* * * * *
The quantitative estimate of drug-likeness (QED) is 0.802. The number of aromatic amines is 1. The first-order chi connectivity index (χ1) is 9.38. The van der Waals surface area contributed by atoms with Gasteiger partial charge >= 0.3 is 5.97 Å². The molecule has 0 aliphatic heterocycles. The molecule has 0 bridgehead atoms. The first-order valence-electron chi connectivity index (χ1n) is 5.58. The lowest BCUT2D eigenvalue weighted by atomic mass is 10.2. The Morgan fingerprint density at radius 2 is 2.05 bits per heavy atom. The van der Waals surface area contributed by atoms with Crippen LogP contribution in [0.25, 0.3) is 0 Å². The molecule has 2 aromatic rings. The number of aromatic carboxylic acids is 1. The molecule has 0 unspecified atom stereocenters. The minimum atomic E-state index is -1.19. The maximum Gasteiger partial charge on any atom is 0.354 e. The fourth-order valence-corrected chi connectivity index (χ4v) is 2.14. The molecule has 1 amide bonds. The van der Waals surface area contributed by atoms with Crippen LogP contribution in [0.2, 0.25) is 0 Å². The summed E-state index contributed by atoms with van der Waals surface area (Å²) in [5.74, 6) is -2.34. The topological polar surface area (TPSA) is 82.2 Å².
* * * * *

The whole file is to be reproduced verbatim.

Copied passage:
The quantitative estimate of drug-likeness (QED) is 0.802. The number of aromatic amines is 1. The first-order chi connectivity index (χ1) is 9.38. The van der Waals surface area contributed by atoms with Gasteiger partial charge >= 0.3 is 5.97 Å². The molecule has 0 aliphatic heterocycles. The molecule has 0 bridgehead atoms. The first-order valence-electron chi connectivity index (χ1n) is 5.58. The lowest BCUT2D eigenvalue weighted by atomic mass is 10.2. The Morgan fingerprint density at radius 2 is 2.05 bits per heavy atom. The van der Waals surface area contributed by atoms with Crippen LogP contribution in [0.25, 0.3) is 0 Å². The molecule has 2 aromatic rings. The number of aromatic carboxylic acids is 1. The molecule has 0 unspecified atom stereocenters. The minimum atomic E-state index is -1.19. The maximum Gasteiger partial charge on any atom is 0.354 e. The fourth-order valence-corrected chi connectivity index (χ4v) is 2.14. The molecule has 1 amide bonds. The van der Waals surface area contributed by atoms with Crippen LogP contribution in [0.2, 0.25) is 0 Å². The summed E-state index contributed by atoms with van der Waals surface area (Å²) in [5.74, 6) is -2.34. The topological polar surface area (TPSA) is 82.2 Å².